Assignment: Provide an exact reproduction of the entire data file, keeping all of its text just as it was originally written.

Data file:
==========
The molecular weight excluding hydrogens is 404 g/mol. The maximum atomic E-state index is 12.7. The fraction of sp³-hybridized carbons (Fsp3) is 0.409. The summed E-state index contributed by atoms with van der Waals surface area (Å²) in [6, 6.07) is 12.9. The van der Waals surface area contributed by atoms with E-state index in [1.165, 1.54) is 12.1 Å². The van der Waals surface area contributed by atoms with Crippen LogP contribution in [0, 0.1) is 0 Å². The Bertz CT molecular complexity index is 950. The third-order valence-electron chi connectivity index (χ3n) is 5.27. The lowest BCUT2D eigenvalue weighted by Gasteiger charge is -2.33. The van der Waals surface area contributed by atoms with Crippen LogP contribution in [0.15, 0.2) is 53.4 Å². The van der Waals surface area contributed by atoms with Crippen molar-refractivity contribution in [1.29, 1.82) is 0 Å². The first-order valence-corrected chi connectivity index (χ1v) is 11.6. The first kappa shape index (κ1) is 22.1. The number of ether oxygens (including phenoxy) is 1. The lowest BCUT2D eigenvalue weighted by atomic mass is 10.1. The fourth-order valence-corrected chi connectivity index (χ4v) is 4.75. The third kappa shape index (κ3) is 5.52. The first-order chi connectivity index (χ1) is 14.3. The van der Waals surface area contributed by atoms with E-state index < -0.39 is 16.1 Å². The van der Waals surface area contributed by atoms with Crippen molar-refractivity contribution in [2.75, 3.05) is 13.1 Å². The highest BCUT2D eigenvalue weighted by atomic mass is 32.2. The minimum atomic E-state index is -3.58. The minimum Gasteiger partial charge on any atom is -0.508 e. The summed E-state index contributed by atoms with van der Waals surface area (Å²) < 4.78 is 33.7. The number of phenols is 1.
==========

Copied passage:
The molecular weight excluding hydrogens is 404 g/mol. The maximum atomic E-state index is 12.7. The fraction of sp³-hybridized carbons (Fsp3) is 0.409. The summed E-state index contributed by atoms with van der Waals surface area (Å²) in [6, 6.07) is 12.9. The van der Waals surface area contributed by atoms with E-state index in [1.165, 1.54) is 12.1 Å². The van der Waals surface area contributed by atoms with Crippen LogP contribution in [0, 0.1) is 0 Å². The Bertz CT molecular complexity index is 950. The third-order valence-electron chi connectivity index (χ3n) is 5.27. The lowest BCUT2D eigenvalue weighted by Gasteiger charge is -2.33. The van der Waals surface area contributed by atoms with Crippen LogP contribution in [0.15, 0.2) is 53.4 Å². The van der Waals surface area contributed by atoms with Crippen molar-refractivity contribution in [1.29, 1.82) is 0 Å². The first-order valence-corrected chi connectivity index (χ1v) is 11.6. The first kappa shape index (κ1) is 22.1. The number of ether oxygens (including phenoxy) is 1. The lowest BCUT2D eigenvalue weighted by atomic mass is 10.1. The fourth-order valence-corrected chi connectivity index (χ4v) is 4.75. The third kappa shape index (κ3) is 5.52. The first-order chi connectivity index (χ1) is 14.3. The van der Waals surface area contributed by atoms with E-state index < -0.39 is 16.1 Å². The van der Waals surface area contributed by atoms with Crippen molar-refractivity contribution in [2.75, 3.05) is 13.1 Å². The highest BCUT2D eigenvalue weighted by atomic mass is 32.2. The minimum atomic E-state index is -3.58. The minimum Gasteiger partial charge on any atom is -0.508 e. The summed E-state index contributed by atoms with van der Waals surface area (Å²) < 4.78 is 33.7. The number of phenols is 1.